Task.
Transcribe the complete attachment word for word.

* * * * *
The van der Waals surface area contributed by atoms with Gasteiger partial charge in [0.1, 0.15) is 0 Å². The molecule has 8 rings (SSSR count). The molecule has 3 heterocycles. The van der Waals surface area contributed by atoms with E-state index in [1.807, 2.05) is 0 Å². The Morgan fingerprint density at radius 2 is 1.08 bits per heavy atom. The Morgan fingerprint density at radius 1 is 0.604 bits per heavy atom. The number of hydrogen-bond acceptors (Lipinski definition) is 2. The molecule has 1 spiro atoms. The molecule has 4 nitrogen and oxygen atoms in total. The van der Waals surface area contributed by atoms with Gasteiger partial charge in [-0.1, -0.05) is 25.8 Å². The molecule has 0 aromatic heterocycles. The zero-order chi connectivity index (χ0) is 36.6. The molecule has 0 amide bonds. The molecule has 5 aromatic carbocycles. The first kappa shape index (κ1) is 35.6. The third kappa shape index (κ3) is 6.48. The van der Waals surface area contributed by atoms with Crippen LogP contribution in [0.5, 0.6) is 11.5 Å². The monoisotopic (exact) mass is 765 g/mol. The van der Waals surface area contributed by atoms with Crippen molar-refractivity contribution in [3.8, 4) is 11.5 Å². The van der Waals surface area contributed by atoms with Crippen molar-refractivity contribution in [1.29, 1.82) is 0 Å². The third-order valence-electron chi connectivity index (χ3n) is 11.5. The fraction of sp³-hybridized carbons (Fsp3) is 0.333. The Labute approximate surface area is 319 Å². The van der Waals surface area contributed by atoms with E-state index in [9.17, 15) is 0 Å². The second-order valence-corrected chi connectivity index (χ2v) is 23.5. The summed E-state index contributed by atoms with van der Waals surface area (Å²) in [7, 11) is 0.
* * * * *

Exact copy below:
The van der Waals surface area contributed by atoms with Gasteiger partial charge in [0.1, 0.15) is 0 Å². The molecule has 8 rings (SSSR count). The molecule has 3 heterocycles. The van der Waals surface area contributed by atoms with E-state index in [1.807, 2.05) is 0 Å². The Morgan fingerprint density at radius 2 is 1.08 bits per heavy atom. The Morgan fingerprint density at radius 1 is 0.604 bits per heavy atom. The number of hydrogen-bond acceptors (Lipinski definition) is 2. The molecule has 1 spiro atoms. The molecule has 4 nitrogen and oxygen atoms in total. The van der Waals surface area contributed by atoms with Gasteiger partial charge in [-0.1, -0.05) is 25.8 Å². The molecule has 0 aromatic heterocycles. The zero-order chi connectivity index (χ0) is 36.6. The molecule has 0 amide bonds. The molecule has 5 aromatic carbocycles. The first kappa shape index (κ1) is 35.6. The third kappa shape index (κ3) is 6.48. The van der Waals surface area contributed by atoms with Crippen LogP contribution in [0.5, 0.6) is 11.5 Å². The monoisotopic (exact) mass is 765 g/mol. The van der Waals surface area contributed by atoms with Crippen molar-refractivity contribution in [3.8, 4) is 11.5 Å². The van der Waals surface area contributed by atoms with Crippen molar-refractivity contribution in [1.29, 1.82) is 0 Å². The third-order valence-electron chi connectivity index (χ3n) is 11.5. The fraction of sp³-hybridized carbons (Fsp3) is 0.333. The Labute approximate surface area is 319 Å². The van der Waals surface area contributed by atoms with E-state index in [9.17, 15) is 0 Å². The second-order valence-corrected chi connectivity index (χ2v) is 23.5. The summed E-state index contributed by atoms with van der Waals surface area (Å²) in [7, 11) is 0.